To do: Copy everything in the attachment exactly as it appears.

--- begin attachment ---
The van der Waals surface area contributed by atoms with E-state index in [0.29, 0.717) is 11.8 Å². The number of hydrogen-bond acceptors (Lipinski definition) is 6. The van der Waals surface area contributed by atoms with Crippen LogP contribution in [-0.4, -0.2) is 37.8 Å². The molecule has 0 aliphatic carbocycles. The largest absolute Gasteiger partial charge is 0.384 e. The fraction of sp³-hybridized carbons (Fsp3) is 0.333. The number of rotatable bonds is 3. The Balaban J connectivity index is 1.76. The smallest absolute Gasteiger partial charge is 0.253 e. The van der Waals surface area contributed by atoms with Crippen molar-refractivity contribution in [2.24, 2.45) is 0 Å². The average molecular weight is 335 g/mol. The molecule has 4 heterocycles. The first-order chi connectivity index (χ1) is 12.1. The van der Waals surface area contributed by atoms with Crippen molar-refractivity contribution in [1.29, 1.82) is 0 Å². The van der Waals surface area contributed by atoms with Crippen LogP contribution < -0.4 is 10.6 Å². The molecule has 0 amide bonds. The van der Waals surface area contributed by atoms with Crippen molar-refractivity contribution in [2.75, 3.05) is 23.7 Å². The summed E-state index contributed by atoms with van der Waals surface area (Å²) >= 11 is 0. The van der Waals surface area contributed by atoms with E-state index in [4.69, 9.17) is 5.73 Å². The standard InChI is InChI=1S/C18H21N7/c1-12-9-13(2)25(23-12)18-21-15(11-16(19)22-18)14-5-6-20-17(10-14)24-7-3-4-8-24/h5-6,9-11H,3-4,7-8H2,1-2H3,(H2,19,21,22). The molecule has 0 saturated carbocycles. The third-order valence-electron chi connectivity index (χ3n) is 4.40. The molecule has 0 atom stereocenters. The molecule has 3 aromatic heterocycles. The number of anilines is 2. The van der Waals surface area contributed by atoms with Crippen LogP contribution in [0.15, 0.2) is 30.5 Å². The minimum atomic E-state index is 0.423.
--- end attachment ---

The van der Waals surface area contributed by atoms with E-state index in [0.29, 0.717) is 11.8 Å². The number of hydrogen-bond acceptors (Lipinski definition) is 6. The van der Waals surface area contributed by atoms with Crippen LogP contribution in [-0.4, -0.2) is 37.8 Å². The molecule has 0 aliphatic carbocycles. The largest absolute Gasteiger partial charge is 0.384 e. The fraction of sp³-hybridized carbons (Fsp3) is 0.333. The number of rotatable bonds is 3. The Balaban J connectivity index is 1.76. The smallest absolute Gasteiger partial charge is 0.253 e. The van der Waals surface area contributed by atoms with Crippen molar-refractivity contribution in [2.24, 2.45) is 0 Å². The average molecular weight is 335 g/mol. The molecule has 4 heterocycles. The first-order chi connectivity index (χ1) is 12.1. The van der Waals surface area contributed by atoms with Crippen molar-refractivity contribution in [1.29, 1.82) is 0 Å². The van der Waals surface area contributed by atoms with Crippen LogP contribution < -0.4 is 10.6 Å². The molecule has 0 amide bonds. The van der Waals surface area contributed by atoms with Crippen molar-refractivity contribution in [2.75, 3.05) is 23.7 Å². The summed E-state index contributed by atoms with van der Waals surface area (Å²) >= 11 is 0. The van der Waals surface area contributed by atoms with E-state index in [4.69, 9.17) is 5.73 Å². The standard InChI is InChI=1S/C18H21N7/c1-12-9-13(2)25(23-12)18-21-15(11-16(19)22-18)14-5-6-20-17(10-14)24-7-3-4-8-24/h5-6,9-11H,3-4,7-8H2,1-2H3,(H2,19,21,22). The molecule has 0 saturated carbocycles. The third-order valence-electron chi connectivity index (χ3n) is 4.40. The molecule has 0 atom stereocenters. The molecule has 3 aromatic heterocycles. The number of anilines is 2. The van der Waals surface area contributed by atoms with Crippen LogP contribution in [0.15, 0.2) is 30.5 Å². The minimum atomic E-state index is 0.423.